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CDC Reports High Lyme Disease Rates In 10 States

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ATLANTA (ASRN.ORG) - Reported cases of Lyme disease have more than doubled since 1991, when Lyme became a nationally notifiable disease, according to a report by the Centers for Disease Control and Prevention (CDC). The report also said 93 percent of reported cases were concentrated in 10 states.

"This increase in cases is most likely the result of both a true increase in the frequency of the disease as well as better recognition and reporting due to enhanced detection of cases," said Dr. Paul Mead, a medical epidemiologist with the CDC Division of Vector-Borne Infectious Diseases.

Lyme disease is the most common of all the diseases in the United States transmitted by mosquitoes, ticks and fleas, with approximately 20,000 cases reported each year.

It most commonly occurs in the Northeastern, Mid-Atlantic, and North-Central states.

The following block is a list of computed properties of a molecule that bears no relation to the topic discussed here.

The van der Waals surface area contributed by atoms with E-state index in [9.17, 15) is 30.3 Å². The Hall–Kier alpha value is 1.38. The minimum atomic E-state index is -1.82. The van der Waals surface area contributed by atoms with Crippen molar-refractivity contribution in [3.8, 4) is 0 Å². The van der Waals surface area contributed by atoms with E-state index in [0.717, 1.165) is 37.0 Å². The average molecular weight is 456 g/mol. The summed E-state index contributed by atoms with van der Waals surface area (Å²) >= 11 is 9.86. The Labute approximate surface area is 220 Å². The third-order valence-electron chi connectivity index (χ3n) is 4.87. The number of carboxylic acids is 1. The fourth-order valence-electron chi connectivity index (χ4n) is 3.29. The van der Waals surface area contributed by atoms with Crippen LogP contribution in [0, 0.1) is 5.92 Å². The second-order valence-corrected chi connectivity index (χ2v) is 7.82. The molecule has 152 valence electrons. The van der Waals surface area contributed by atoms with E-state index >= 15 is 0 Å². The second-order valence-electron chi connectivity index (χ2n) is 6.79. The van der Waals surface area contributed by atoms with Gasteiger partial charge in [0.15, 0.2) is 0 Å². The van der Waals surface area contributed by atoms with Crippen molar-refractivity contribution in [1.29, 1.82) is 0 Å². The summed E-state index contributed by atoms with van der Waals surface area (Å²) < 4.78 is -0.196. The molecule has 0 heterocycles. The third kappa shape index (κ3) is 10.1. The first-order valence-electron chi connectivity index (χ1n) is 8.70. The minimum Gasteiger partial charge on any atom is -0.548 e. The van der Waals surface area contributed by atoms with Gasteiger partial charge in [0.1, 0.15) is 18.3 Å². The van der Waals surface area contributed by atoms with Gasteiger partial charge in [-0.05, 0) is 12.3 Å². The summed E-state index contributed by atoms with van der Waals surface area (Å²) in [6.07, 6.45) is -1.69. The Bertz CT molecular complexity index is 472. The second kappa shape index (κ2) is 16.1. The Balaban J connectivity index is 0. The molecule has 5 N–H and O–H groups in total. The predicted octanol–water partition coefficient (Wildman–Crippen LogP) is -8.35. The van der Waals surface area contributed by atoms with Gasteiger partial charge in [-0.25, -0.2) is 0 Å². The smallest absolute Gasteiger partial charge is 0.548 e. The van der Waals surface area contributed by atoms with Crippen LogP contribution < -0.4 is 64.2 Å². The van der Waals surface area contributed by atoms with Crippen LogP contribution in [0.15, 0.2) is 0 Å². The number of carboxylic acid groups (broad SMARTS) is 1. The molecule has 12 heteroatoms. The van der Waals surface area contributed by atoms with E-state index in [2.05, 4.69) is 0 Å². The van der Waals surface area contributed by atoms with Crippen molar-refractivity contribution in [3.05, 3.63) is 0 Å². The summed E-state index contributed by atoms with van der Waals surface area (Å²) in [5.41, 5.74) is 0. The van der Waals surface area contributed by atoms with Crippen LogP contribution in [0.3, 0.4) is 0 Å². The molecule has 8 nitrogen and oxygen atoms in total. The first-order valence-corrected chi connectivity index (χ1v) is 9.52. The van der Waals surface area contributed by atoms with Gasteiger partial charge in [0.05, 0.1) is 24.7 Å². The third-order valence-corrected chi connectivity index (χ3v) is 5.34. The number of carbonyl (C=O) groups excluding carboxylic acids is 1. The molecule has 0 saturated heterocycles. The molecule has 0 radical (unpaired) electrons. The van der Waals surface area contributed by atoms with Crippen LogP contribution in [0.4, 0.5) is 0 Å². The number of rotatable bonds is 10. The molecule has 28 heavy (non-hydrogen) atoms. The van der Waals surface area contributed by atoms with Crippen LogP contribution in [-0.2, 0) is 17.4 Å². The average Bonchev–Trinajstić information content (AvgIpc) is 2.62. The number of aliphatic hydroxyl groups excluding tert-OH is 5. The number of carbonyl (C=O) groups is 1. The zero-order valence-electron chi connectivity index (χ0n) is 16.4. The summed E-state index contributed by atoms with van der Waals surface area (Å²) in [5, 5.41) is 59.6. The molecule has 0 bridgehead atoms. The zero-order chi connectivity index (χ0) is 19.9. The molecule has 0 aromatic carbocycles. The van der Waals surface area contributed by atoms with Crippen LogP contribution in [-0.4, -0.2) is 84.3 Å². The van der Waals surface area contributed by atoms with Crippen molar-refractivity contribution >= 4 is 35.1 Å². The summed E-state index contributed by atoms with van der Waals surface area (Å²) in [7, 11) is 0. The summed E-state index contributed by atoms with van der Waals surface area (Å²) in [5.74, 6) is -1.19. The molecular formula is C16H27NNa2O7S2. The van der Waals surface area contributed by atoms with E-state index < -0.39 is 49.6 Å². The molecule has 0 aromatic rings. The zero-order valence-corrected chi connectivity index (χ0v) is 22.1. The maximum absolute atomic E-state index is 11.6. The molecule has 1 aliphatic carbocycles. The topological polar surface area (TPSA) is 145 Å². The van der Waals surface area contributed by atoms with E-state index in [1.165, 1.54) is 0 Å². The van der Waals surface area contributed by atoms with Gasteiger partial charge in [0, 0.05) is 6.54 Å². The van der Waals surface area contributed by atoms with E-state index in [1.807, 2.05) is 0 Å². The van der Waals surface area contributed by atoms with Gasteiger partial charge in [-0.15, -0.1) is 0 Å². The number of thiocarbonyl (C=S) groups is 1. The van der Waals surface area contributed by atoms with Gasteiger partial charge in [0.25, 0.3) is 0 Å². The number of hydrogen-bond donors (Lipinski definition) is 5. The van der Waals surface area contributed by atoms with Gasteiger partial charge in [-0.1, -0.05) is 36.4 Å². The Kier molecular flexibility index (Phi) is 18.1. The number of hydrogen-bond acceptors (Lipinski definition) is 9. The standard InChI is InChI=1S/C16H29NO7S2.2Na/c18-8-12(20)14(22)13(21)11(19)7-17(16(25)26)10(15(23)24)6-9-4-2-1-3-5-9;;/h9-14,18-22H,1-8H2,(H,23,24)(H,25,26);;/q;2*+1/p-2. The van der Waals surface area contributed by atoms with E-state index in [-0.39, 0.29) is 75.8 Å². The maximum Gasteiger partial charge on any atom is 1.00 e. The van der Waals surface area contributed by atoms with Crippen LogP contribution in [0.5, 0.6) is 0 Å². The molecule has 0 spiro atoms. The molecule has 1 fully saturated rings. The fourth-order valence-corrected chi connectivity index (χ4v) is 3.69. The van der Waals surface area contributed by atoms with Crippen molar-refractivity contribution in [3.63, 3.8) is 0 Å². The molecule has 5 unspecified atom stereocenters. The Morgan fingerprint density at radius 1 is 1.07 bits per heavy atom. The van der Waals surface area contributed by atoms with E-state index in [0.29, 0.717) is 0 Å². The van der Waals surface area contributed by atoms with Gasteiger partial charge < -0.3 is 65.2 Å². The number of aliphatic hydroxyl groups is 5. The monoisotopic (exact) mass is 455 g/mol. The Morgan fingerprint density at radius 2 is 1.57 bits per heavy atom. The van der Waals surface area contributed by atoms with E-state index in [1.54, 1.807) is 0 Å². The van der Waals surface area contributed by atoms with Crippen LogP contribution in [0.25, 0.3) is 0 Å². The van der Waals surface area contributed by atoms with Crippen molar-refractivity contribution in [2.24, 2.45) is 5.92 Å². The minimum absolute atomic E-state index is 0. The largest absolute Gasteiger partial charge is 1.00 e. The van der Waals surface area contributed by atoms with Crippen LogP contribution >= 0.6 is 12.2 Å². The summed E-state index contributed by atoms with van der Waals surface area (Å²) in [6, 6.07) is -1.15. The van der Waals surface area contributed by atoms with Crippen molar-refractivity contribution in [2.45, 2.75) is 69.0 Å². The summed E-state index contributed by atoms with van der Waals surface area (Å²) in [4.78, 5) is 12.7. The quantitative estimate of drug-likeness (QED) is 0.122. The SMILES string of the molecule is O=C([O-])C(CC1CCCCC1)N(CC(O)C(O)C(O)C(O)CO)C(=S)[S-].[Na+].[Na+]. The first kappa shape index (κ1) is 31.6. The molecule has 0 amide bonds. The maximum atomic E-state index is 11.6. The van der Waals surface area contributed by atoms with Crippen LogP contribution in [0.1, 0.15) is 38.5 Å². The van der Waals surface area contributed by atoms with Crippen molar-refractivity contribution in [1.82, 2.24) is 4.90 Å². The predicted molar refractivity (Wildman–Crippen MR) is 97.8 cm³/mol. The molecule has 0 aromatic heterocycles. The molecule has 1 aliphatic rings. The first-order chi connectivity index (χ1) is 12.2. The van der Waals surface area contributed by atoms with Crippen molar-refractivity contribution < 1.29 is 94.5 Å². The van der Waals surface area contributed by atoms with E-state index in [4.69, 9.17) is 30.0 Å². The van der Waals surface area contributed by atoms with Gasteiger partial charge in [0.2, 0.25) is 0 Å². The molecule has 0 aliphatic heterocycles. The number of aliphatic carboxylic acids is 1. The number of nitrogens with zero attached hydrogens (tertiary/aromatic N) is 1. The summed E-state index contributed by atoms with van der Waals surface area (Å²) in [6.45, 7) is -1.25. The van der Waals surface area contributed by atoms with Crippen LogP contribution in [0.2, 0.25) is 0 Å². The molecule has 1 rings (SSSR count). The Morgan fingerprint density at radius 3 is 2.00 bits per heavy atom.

Connecticut, Delaware, Maryland, Massachusetts, Minnesota, New Jersey, New York, Pennsylvania, Rhode Island and Wisconsin had the most cases.

The report says that during 2003-2005, a total of 64,382 Lyme disease cases were reported to CDC from 46 states and the District of Columbia.

In 1991 fewer than 10,000 cases of Lyme disease were reported.

Most illnesses occurred in June, July and August, when the infected ticks that carry the disease are most active.

Lyme disease is caused by the spirochete Borrelia burgdorferi that is transmitted to humans by tick bite.

From 2003-2005, the incidence of Lyme disease in the cases reported higher rates among two age groups -- children aged 5 to 14 years (10 cases per 100,000 population per year) and adults aged 55 to 64 years (9.9 cases per 100,000 population per year).

Early symptoms of infection include fever, headache, fatigue, and a characteristic skin rash called erythema migrans.

Left untreated, infection can spread to joints, the heart, and the nervous system.

People should watch for symptoms especially in these areas with intense Lyme disease transmission, and see a health care provider if these develop.

Prompt diagnosis and treatment are important to prevent serious illness and long-term complications.

© ASRN.ORG 2007. All rights reserved.



 
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Editor-in Chief:
Kirsten Nicole

Editorial Staff:
Kirsten Nicole
Stan Kenyon
Robyn Bowman
Kimberly McNabb
Lisa Gordon
Stephanie Robinson

Contributors:
Kirsten Nicole
Stan Kenyon
Liz Di Bernardo
Cris Lobato
Elisa Howard
Susan Cramer